Ontario's Finance Minister says he has no intention of halting a takeover deal for casinos with a company whose flagship operation in British Columbia is at the centre of a probe into allegations of money laundering by the province's gambling regulator.
On Wednesday, Finance Minister Charles Sousa characterized a regulatory review by the Alcohol and Gaming Commission of Ontario into reports of money laundering at casinos in B.C.'s Lower Mainland as "routine." He said Great Canadian Gaming Corp., which operates one of the casinos, faces no criminal allegations and ruled out freezing a lucrative contract for the company to take over gambling facilities in the Greater Toronto Area early next year.
The Globe and Mail reported on Tuesday that officials from Ontario's gambling regulator have launched the regulatory review. The review follows the release of a report done for the B.C. government that alleged large volumes of "undocumented" cash were moving through Great Canadian's River Rock Casino in Richmond, B.C.
The AGCO has contacted law-enforcement agencies in British Columbia, including the RCMP and the B.C. gambling regulator. Mr. Sousa said he supports the move by Ontario's regulator to take a close look at the B.C. allegations "When AGCO receives any concerns or any indications that they should investigate and review those activities, I think it's appropriate," he said.
However, he ruled out halting the deal with Great Canadian or another potential deal involving more casinos. "There is no indication of anything that's been untoward in the province of Ontario," he said. "I'm not about to defame a public company that's operating effectively in Canada. I'm more concerned with public good and public safety."
Mr. Sousa said he discussed the situation with B.C. Finance Minister Carole James in the past few days. He told The Globe that Ms. James praised Ontario's regulatory model and indicated her province was trying to emulate it.
Ontario Attorney-General Yasir Naqvi said he saw no cause for concern over the regulator's review. "There is no evidence whatsoever that any rules are being violated in Ontario," he said.
Terrance Doyle, chief operating officer of Great Canadian, told The Globe in an e-mail on Tuesday that, "to our knowledge our company is not under investigation in any jurisdiction."
The AGCO review comes in the middle of a years-long process by the Ontario Lottery and Gaming Corp. to hand operations of its casinos and slot machines to the private sector in a bid to increase the province's gambling revenues. Facing increasing competition from internet gambling and casinos in the United States, the OLG's profits have been flat in recent years and the agency's buildings and equipment are dated.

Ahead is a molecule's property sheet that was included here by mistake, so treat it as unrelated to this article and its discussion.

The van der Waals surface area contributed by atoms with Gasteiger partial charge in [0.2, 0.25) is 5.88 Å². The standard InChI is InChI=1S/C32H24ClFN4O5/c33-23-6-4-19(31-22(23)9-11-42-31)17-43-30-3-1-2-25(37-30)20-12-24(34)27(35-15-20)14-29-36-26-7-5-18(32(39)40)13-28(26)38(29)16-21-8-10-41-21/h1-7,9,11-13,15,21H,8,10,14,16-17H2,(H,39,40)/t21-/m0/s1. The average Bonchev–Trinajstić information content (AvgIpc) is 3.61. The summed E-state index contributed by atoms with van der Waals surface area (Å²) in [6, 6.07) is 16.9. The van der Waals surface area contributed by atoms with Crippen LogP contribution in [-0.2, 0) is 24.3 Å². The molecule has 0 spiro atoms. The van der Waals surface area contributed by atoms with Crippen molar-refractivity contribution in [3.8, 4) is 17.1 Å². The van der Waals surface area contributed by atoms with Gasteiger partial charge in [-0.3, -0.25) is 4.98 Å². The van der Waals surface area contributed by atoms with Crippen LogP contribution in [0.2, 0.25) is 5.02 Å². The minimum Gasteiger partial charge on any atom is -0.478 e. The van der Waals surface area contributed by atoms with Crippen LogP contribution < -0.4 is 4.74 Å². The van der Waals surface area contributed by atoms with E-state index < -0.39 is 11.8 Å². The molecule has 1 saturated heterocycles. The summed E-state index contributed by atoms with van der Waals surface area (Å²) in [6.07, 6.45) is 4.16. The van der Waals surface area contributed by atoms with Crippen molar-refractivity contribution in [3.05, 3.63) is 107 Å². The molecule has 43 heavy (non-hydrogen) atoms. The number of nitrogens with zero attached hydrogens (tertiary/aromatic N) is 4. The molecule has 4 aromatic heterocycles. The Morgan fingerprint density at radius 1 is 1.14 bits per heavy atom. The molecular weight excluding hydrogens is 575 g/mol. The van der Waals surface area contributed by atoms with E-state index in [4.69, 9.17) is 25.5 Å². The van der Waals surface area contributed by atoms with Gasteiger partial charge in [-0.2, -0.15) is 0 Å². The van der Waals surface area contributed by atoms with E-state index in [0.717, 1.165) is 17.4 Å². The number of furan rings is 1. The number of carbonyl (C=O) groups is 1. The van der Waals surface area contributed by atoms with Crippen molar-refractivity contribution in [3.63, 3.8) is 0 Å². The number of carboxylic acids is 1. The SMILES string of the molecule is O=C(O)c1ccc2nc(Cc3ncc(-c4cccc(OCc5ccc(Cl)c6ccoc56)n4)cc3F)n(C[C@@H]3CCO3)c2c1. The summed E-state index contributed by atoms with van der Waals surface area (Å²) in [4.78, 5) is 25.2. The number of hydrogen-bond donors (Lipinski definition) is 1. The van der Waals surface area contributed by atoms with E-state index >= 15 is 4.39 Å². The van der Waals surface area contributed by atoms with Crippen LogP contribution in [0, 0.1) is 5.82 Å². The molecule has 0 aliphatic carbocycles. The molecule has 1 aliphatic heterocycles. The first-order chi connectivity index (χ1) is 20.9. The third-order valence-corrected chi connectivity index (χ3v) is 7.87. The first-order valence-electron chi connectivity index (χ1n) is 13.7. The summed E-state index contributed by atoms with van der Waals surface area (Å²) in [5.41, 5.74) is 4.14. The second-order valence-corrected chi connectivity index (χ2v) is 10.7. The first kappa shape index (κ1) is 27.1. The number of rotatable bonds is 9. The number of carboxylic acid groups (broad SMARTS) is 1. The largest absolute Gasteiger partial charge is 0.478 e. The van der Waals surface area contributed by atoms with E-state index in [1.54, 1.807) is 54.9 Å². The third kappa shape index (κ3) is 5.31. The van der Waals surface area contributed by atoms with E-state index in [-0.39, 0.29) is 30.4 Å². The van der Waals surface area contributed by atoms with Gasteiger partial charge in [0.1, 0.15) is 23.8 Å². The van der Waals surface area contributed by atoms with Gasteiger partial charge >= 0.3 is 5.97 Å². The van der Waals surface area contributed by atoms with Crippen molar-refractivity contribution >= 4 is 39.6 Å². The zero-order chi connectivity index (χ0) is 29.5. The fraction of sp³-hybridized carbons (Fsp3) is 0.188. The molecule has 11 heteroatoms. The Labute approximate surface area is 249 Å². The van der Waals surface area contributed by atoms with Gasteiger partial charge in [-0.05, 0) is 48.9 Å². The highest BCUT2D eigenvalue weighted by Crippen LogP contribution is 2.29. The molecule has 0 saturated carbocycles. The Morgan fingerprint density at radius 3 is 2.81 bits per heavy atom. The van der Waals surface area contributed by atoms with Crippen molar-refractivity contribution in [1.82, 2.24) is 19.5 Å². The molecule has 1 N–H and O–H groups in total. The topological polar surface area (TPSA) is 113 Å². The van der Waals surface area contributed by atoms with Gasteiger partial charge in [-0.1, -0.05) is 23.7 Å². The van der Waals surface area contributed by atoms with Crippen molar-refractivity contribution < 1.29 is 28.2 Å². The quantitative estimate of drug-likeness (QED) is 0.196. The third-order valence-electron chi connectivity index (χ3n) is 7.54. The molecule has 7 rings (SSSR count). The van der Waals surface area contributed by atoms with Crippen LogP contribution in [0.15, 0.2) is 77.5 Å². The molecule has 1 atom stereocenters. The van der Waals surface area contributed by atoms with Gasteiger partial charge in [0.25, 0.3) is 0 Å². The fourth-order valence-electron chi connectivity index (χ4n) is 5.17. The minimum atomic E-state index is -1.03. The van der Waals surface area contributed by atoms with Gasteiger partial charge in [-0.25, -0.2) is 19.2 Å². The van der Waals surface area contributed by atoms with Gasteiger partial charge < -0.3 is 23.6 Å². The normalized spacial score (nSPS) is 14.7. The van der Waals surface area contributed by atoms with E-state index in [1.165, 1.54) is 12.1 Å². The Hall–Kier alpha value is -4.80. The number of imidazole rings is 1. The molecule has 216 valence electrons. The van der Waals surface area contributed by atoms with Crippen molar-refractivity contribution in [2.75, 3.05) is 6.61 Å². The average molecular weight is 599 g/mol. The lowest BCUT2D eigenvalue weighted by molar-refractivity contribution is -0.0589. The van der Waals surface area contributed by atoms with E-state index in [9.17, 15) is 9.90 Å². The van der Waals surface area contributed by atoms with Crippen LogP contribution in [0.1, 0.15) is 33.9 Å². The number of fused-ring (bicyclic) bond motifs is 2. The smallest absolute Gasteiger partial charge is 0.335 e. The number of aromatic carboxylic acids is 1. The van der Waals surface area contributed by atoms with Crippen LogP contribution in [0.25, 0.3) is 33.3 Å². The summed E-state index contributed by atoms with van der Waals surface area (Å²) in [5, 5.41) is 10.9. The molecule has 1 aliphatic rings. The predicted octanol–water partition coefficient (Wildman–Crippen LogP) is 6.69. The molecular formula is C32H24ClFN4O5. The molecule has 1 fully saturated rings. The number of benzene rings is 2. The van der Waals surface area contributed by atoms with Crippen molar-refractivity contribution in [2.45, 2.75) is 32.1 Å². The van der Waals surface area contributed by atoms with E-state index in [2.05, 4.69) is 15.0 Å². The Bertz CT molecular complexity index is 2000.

In August, the government agency announced an agreement with Great Canadian and two partners to run its Toronto-area casinos. While the company already operates casinos in Eastern Ontario, the Toronto bundle contains some of the OLG's most coveted assets. The area's casinos posted nearly $1-billion in revenues last year.
The allegations that large volumes of suspicious cash are swirling around B.C. casinos have cast a cloud over Ontario's plans.
However, OLG spokesman Tony Bitonti told The Globe in an e-mail last week: "Great Canadian was not required to notify OLG of its conversations with BC regulators or [the British Columbia Lottery Corporation] respecting gaming activity in BC casinos by certain persons identified by BCLC as suspicious which had not been made public."
The agreement will give a monopoly over casinos in the Toronto area for the next two decades to Great Canadian, which is expected to build new establishments. The deal for the acquisition of assets from OLG is expected to close in early 2018, and is subject to regulatory approvals.
The OLG said last year that it would announce the winning bidder this fall for another group of casinos, which are to the west of Toronto. Great Canadian has disclosed that it is on the short-list of bidders. Industry sources said the company is the leading contender for the new contract.
Concerns about money laundering in British Columbia were sparked by a report from the province's Gaming Policy and Enforcement Branch that $13.5-million in $20 bills was accepted at Great Canadian's River Rock Casino in July, 2015. The department discovered that money from unknown persons that could not be traced was dropped off for patrons at the casino or just outside casino property at odd times, generally late at night.
An independent expert retained by B.C.'s Attorney-General confirmed last week that casinos in the Lower Mainland are conduits for large, suspicious cash transactions. But the scale of the problem and where the money is coming from are still under investigation.
Progressive Conservative finance critic Victor Fedeli and Ontario New Democrat Leader Andrea Horwath called on the Ontario government on Wednesday to halt the casino deals during the probes in B.C. and Ontario. "The responsible thing to do is put a full halt on everything until all suspicion is cleared or we get to the bottom of what is happening in B.C.," Ms. Horwath said.